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Have you had your mammogram this year?

If you are a woman over 40, an annual mammogram is your only assurance of detecting breast cancer in its earliest stage, before it has had time to spread. Only an x-ray will detect the very small tumors as early as two years before you or your physician can feel them by palpating the breast. Yet a National Cancer Institute survey of American women determined that only one-third of women ages 50 to 59 are having regular mammograms. Another survey showed that 25 percent or more of all women over 50 have never been x-rayed for breast cancer.

The percentage of women being x-rayed annually for breast cancer is even less in older age groups--less than 20 percent for women in their 70s. Yet the risk of getting breast cancer increases dramatically with age. At age 40, one of every 217 women will get breast cancer. At 50, by which time most women have passed menopause, the risk rises to one in 50. At 85, it is one in nine!

What is responsible for women showing such a poor response to having annual mammograms, as recommended by the American Cancer Society for all women over 50? Do women--and even their doctors--not know that getting older is the single greatest risk for breast cancer? Last year, a controversial Canadian study seemed to show that regular mammography of women in their 40s did nothing to lessen their risk of dying from breast cancer. Although this may be true, it should in no way deter women over 40 from having annual mammograms that unquestionably lessen their risk of dying from breast cancer.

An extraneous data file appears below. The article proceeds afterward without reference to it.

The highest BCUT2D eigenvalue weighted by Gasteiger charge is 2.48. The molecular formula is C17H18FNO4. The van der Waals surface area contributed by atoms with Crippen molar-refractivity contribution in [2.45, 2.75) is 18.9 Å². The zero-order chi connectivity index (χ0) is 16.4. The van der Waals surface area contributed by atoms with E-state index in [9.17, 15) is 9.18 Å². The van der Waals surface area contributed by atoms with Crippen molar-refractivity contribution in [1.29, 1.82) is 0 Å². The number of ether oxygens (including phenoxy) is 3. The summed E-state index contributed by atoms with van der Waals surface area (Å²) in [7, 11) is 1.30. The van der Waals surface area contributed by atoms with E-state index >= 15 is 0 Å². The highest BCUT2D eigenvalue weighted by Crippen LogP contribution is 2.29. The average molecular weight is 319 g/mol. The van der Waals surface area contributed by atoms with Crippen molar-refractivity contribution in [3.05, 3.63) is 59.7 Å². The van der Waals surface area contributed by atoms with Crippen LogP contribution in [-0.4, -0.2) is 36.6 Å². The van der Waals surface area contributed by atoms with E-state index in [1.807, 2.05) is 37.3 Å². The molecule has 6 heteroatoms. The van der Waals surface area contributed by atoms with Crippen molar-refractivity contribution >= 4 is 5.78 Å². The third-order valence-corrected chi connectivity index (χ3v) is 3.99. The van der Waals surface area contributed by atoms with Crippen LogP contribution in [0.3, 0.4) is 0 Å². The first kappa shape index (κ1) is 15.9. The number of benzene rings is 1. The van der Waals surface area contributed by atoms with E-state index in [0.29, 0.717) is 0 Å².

COPYRIGHT 1993 Benjamin Franklin Literary & Medical Society, Inc.
No portion of this article can be reproduced without the express written permission from the copyright holder.
Copyright 1993 Gale, Cengage Learning. All rights reserved.

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Publication:Medical Update
Date:Aug 1, 1993
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